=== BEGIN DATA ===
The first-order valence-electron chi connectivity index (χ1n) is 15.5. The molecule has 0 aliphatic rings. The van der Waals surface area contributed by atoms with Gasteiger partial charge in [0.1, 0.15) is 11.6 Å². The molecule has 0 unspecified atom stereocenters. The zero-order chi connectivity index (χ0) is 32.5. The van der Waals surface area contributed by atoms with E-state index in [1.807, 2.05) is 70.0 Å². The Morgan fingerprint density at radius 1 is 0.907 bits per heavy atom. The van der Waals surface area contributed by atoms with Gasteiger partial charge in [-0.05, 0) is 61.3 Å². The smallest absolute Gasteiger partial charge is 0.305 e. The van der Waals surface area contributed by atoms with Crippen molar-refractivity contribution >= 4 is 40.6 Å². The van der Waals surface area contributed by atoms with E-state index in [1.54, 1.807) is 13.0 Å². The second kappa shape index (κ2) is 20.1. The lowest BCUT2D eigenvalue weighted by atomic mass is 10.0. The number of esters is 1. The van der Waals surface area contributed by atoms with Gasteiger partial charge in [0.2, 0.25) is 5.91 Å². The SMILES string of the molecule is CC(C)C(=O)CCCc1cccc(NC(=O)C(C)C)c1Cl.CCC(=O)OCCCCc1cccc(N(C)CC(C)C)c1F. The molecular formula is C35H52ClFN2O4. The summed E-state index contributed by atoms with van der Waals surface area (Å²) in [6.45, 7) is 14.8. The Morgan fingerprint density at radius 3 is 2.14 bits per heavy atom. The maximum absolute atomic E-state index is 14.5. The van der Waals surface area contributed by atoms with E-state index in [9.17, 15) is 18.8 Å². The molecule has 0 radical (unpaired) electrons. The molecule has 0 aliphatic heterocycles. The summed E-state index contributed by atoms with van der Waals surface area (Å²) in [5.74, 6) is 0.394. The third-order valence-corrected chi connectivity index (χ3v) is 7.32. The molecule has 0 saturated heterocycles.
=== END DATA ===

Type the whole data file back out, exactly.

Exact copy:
The first-order valence-electron chi connectivity index (χ1n) is 15.5. The molecule has 0 aliphatic rings. The van der Waals surface area contributed by atoms with Gasteiger partial charge in [0.1, 0.15) is 11.6 Å². The molecule has 0 unspecified atom stereocenters. The zero-order chi connectivity index (χ0) is 32.5. The van der Waals surface area contributed by atoms with E-state index in [1.807, 2.05) is 70.0 Å². The Morgan fingerprint density at radius 1 is 0.907 bits per heavy atom. The van der Waals surface area contributed by atoms with Gasteiger partial charge in [-0.05, 0) is 61.3 Å². The smallest absolute Gasteiger partial charge is 0.305 e. The van der Waals surface area contributed by atoms with Crippen molar-refractivity contribution >= 4 is 40.6 Å². The van der Waals surface area contributed by atoms with E-state index in [1.54, 1.807) is 13.0 Å². The second kappa shape index (κ2) is 20.1. The lowest BCUT2D eigenvalue weighted by atomic mass is 10.0. The number of esters is 1. The van der Waals surface area contributed by atoms with Gasteiger partial charge in [0.2, 0.25) is 5.91 Å². The SMILES string of the molecule is CC(C)C(=O)CCCc1cccc(NC(=O)C(C)C)c1Cl.CCC(=O)OCCCCc1cccc(N(C)CC(C)C)c1F. The molecular formula is C35H52ClFN2O4. The summed E-state index contributed by atoms with van der Waals surface area (Å²) in [6.45, 7) is 14.8. The Morgan fingerprint density at radius 3 is 2.14 bits per heavy atom. The maximum absolute atomic E-state index is 14.5. The van der Waals surface area contributed by atoms with E-state index in [9.17, 15) is 18.8 Å². The molecule has 0 radical (unpaired) electrons. The molecule has 0 aliphatic heterocycles. The summed E-state index contributed by atoms with van der Waals surface area (Å²) in [5.74, 6) is 0.394. The third-order valence-corrected chi connectivity index (χ3v) is 7.32. The molecule has 0 saturated heterocycles.